Paul McDonald is a socially engaged artist and educator whose practice explores masculinity and mental health. He was recently commissioned by ‘The Dax Centre’ Melbourne and BridgingHope Charity to produce and exhibit his first major solo exhibition ‘resonance’ in response to the Cunningham Dax Collection. The Cunningham Dax Collection consists of more than 16,000 artworks created by people who have experienced mental illness or psychological trauma. The Collection includes works on paper, canvases, photographs, textiles, sculptures, installations, artists’ books and diaries, digital media and films. Paul is the first artist to be asked to respond to the collection in a contemporary way.
My chosen medium is the camera and analogue film. I explore and process my own lived experiences of mental health through my research, collaboration and practice.
In creation of the works, I often go to a ‘space’, both physically and mentally, in which I have experienced loss, anxiety or had to face my own personal challenges of mental health. Drawing upon these feelings, work is created. I do not go into a dark or uncomfortable head space to create the work. It is often quite the opposite, I feel comfortable and relaxed exploring these feelings. In some ways, I felt in control and there was a sense of closure.
I am drawn to nature to present a visual dialogue around masculinity and mental health. The landscape functions as a metaphor for state of mind. Often the emptiness within the space is a metaphor for loss, stillness and mindfulness. The ocean, as a kind of baptism, both takes and gives life.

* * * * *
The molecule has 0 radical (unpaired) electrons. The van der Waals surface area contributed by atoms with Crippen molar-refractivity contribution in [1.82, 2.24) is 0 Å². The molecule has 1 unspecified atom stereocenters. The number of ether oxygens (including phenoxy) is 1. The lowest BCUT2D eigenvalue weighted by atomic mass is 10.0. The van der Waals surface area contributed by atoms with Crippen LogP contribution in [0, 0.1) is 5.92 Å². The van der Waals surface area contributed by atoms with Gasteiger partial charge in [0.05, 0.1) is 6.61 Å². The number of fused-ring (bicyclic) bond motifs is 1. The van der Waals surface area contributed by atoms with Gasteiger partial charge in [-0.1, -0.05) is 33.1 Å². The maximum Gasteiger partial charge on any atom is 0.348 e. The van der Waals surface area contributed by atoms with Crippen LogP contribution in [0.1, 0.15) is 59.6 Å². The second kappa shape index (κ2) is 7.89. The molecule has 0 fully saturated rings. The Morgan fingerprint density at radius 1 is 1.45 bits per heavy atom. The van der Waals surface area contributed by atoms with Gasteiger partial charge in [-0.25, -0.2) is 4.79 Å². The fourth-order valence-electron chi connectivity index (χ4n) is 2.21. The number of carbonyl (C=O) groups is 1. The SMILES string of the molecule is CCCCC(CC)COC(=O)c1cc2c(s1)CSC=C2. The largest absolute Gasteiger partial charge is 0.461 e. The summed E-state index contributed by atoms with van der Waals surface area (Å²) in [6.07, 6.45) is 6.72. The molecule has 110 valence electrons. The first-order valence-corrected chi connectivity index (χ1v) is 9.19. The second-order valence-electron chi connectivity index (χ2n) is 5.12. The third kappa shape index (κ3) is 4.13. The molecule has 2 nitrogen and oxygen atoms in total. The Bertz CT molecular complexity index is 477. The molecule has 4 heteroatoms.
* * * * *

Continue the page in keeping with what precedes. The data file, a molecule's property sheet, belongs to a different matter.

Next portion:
My work often includes portraits of men within the landscape. Their portraits are created in collaboration with the participants. Providing an opportunity to engage in a dialogue through co-creation of artwork and to participate in the delivery of creative photography programs provides a valuable outlet.
Collaboration, community engagement and the display of works are all part of the creative process. The conversations and encounters with my participants and audiences help me understand my own thoughts and are essential to the development of my practice.
I personally see my practice as an extension of my breathing. It is part of me, my life and my existence. If I did not create, research and develop my practice, I would simply stop breathing.
More of Paul’s work can be found at
Images supplied by the artist. Curation by Dr Linden Wilkinson.